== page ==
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On neutral and fallen angels : a text in the Codex Karlsruhe 408 and its source in Enikel's Weltchronik

By Graeme Dunphy


In his edition of Jansen Enikel’s "Weltchonik", which first appeared in 1891, Philipp Strauch briefly noted the similarity between a detail in Enikel’s creation story and a couplet in a short verse narrative printed in a collection by Adelbert von Keller. Strauch never elaborated on this parallel, and subsequent scholarship has not pursued it, but the manuscript from which von Keller’s material was drawn, now known as Codex Karlsruhe 408, is an important document and the relationship between it and Jansen Enikel deserves to be explored. Enikel’s "Weltchonik" (Vienna, c. 1272) is a 30,000-line history of the world from the creation to the death of the Emperor Frederick II. Immediately after his prologue, Enikel tells of the creation of the angels and their subsequent rebellion and fall, and only then comes the Biblical story of the creation of the world and of Adam and Eve. Most of this is standard material for the 13th century, but Enikels narrative has one striking and rather unusual feature. While some of the angels rebelled against God and others stood by him, there was a third group who refused to show their colours [...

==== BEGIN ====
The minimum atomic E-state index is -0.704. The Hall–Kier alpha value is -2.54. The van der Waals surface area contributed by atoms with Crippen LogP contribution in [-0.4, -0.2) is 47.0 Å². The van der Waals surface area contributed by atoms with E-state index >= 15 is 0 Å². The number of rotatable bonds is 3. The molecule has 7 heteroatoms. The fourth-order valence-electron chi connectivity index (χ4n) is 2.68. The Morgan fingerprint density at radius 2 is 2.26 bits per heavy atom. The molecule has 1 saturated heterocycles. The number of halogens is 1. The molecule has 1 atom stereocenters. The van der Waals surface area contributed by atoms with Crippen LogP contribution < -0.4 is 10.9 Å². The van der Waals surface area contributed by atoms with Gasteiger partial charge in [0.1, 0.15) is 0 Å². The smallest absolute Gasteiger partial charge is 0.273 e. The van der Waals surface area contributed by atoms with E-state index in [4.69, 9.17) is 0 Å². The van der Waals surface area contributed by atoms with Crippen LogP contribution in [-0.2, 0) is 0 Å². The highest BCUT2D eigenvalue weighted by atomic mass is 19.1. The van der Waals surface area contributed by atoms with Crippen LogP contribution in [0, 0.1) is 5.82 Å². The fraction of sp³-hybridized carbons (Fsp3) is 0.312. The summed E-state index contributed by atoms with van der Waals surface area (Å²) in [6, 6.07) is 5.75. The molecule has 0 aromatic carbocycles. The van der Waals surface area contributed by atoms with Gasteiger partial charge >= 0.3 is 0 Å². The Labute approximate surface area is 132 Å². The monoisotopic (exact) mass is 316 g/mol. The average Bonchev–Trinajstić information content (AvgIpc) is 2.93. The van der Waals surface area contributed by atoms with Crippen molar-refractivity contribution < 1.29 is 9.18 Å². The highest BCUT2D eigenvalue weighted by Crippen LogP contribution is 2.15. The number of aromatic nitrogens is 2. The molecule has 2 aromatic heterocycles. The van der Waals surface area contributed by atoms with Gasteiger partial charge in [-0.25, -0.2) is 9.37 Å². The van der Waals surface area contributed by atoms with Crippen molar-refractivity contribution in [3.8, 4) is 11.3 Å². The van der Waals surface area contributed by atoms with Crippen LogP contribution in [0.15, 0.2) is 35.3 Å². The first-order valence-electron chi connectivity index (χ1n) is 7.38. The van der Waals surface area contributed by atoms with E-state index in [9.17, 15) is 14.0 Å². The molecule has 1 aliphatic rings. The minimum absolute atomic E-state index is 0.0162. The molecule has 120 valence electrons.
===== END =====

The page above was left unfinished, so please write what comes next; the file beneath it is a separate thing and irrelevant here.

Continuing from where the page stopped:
Topics: Jansen Enikel, Jans / Weltchronik, Codex, Karlsruhe, Engel <Motiv>, ddc:830, ddc:940
Year: 2011
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